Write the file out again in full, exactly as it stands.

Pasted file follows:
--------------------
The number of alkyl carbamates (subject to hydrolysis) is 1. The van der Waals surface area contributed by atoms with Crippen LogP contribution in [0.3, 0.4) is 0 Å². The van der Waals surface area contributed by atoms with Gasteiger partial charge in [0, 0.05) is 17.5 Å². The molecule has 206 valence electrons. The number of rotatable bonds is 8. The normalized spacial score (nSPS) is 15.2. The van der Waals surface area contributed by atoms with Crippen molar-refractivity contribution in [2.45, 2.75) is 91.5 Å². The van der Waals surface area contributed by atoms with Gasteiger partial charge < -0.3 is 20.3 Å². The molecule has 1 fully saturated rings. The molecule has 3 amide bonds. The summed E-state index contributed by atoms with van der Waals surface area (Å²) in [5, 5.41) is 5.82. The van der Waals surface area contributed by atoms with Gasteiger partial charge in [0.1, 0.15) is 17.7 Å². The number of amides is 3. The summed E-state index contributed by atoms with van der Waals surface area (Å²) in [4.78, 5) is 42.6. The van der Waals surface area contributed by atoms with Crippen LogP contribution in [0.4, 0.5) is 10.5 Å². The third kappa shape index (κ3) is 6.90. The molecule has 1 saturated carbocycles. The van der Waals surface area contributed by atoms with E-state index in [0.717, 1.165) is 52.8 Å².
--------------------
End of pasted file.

The number of alkyl carbamates (subject to hydrolysis) is 1. The van der Waals surface area contributed by atoms with Crippen LogP contribution in [0.3, 0.4) is 0 Å². The van der Waals surface area contributed by atoms with Gasteiger partial charge in [0, 0.05) is 17.5 Å². The molecule has 206 valence electrons. The number of rotatable bonds is 8. The normalized spacial score (nSPS) is 15.2. The van der Waals surface area contributed by atoms with Crippen molar-refractivity contribution in [2.45, 2.75) is 91.5 Å². The van der Waals surface area contributed by atoms with Gasteiger partial charge < -0.3 is 20.3 Å². The molecule has 1 fully saturated rings. The molecule has 3 amide bonds. The summed E-state index contributed by atoms with van der Waals surface area (Å²) in [5, 5.41) is 5.82. The van der Waals surface area contributed by atoms with Gasteiger partial charge in [0.1, 0.15) is 17.7 Å². The number of amides is 3. The summed E-state index contributed by atoms with van der Waals surface area (Å²) in [4.78, 5) is 42.6. The van der Waals surface area contributed by atoms with Crippen LogP contribution in [0.4, 0.5) is 10.5 Å². The third kappa shape index (κ3) is 6.90. The molecule has 1 saturated carbocycles. The van der Waals surface area contributed by atoms with E-state index in [0.717, 1.165) is 52.8 Å².